It turns out your genes play a role in how your body responds to the beverage.
This article originally appeared on Health.
Ever wonder why some people get the jitters after a cup of coffee, while others can down a double-espresso right before bed and sleep soundly through the night? The explanation may have to do with your genes, according to research.
What’s more, the findings may also shed light on whether or not coffee is truly good for your health. Some studies have found benefits, while others warn of potential risks. Just last month, the World Health Organization reversed its decades-long stance that the beverage is “possibly carcinogenic,” citing a lack of evidence. Java junkies rejoiced. Yet it’s still unclear: Is a coffee habit good for you?
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It turns out the answer isn’t so simple, according to a report in The New York Times. About 10 years ago, Ahmed El-Sohemy, PhD, a professor of nutritional sciences at the University of Toronto, decided to look at a particular gene, called CYP1A2, involved in the metabolism of caffeine, and how it might affect coffee’s impact on the heart.
People who inherit two copies of the “fast” variant of CYP1A2, one from each parent, are known as “fast metabolizers,” and can break down caffeine about four times more quickly than folks who inherit two copies of the slow variant of CYP1A2.
In a study done with 4,000 adults, El-Sohemy and his colleagues found that consuming four or more cups of coffee per day was associated with a 36% increased risk of heart attack. But once the researchers accounted for the gene variants, they found that the increased risk only applied to the slow caffeine metabolizers. Among the fast caffeine metabolizers, people who drank up to three cups of coffee a day had a lower risk of a heart attack.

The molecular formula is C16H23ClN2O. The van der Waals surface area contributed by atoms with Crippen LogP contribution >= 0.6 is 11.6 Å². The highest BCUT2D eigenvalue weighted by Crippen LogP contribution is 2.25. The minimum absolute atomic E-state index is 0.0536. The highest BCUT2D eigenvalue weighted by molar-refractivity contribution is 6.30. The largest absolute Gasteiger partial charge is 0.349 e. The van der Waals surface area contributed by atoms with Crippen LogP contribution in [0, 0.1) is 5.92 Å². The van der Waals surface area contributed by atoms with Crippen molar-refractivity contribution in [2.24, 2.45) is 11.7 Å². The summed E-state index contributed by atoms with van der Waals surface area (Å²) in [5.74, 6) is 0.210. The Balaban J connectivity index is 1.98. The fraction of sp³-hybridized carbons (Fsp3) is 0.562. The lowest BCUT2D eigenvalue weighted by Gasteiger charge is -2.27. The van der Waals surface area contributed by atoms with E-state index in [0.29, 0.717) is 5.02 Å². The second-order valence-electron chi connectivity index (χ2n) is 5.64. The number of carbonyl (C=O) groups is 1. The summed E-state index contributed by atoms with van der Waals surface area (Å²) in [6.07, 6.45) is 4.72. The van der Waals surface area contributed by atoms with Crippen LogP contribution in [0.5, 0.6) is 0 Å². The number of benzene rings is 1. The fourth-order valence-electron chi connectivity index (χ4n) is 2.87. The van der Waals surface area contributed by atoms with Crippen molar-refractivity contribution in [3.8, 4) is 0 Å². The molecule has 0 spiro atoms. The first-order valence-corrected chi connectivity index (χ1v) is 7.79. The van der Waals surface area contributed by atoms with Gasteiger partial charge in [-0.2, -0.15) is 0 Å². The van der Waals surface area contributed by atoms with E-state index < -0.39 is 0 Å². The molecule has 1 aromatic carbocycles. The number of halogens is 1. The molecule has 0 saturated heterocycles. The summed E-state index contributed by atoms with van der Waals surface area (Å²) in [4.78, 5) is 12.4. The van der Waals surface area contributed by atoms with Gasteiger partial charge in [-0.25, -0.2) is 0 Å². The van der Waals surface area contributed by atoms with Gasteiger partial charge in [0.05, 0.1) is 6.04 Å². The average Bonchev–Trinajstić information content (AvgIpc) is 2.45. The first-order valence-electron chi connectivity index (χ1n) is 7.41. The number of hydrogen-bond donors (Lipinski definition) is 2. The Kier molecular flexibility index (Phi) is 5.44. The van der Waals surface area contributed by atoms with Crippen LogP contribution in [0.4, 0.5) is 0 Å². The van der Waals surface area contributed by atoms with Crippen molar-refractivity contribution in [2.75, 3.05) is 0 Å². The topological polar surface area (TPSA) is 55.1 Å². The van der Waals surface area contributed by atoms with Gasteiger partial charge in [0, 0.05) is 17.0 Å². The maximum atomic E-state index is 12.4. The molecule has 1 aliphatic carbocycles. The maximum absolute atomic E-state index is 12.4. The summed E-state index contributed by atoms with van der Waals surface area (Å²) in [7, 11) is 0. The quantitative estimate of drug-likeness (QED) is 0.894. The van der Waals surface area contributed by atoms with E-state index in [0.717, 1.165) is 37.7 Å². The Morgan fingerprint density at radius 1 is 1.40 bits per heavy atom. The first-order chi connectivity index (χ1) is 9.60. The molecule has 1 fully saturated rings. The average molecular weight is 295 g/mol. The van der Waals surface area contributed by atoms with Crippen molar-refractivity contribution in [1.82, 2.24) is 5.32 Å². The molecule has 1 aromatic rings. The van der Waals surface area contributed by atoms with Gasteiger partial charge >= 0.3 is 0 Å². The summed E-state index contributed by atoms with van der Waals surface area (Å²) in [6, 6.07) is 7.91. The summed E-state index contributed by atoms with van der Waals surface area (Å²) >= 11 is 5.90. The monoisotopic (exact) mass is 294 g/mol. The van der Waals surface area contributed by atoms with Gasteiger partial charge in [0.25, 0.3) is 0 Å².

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El-Sohemy says that caffeine may be more likely to trigger cardiovascular problems in people who metabolize caffeine slowly because the stimulant stays in the body longer. Meanwhile, fast caffeine metabolizers get the perks (so to speak) of the beneficial components of coffee (like antioxidants and polyphenols) with fewer adverse effects from caffeine.
Other research has produced similar results. In 2009, a group of Italian scientists found that slow caffeine metabolizers with moderate to heavy coffee consumption were more likely to suffer from high blood pressure than fast metabolizers. Among fast caffeine metabolizers, the more coffee they drank, the lower their risk of hypertension.
But as Marilyn Cornelis, PhD, of Northwestern University’s Feinberg School of Medicine, pointed out to the Times, it’s not all about your CYP1A2 status. There are many genes that are part of the caffeine metabolism process.
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Researchers are just beginning to investigate the links between coffee metabolism and other health conditions like breast and ovarian cancer, type 2 diabetes, and Parkinson’s disease.
For now though, it’s helpful to have a better understanding of why a Frappuccino may leave you frazzled—or why you might require at least two “red eyes” to get going in the a.m.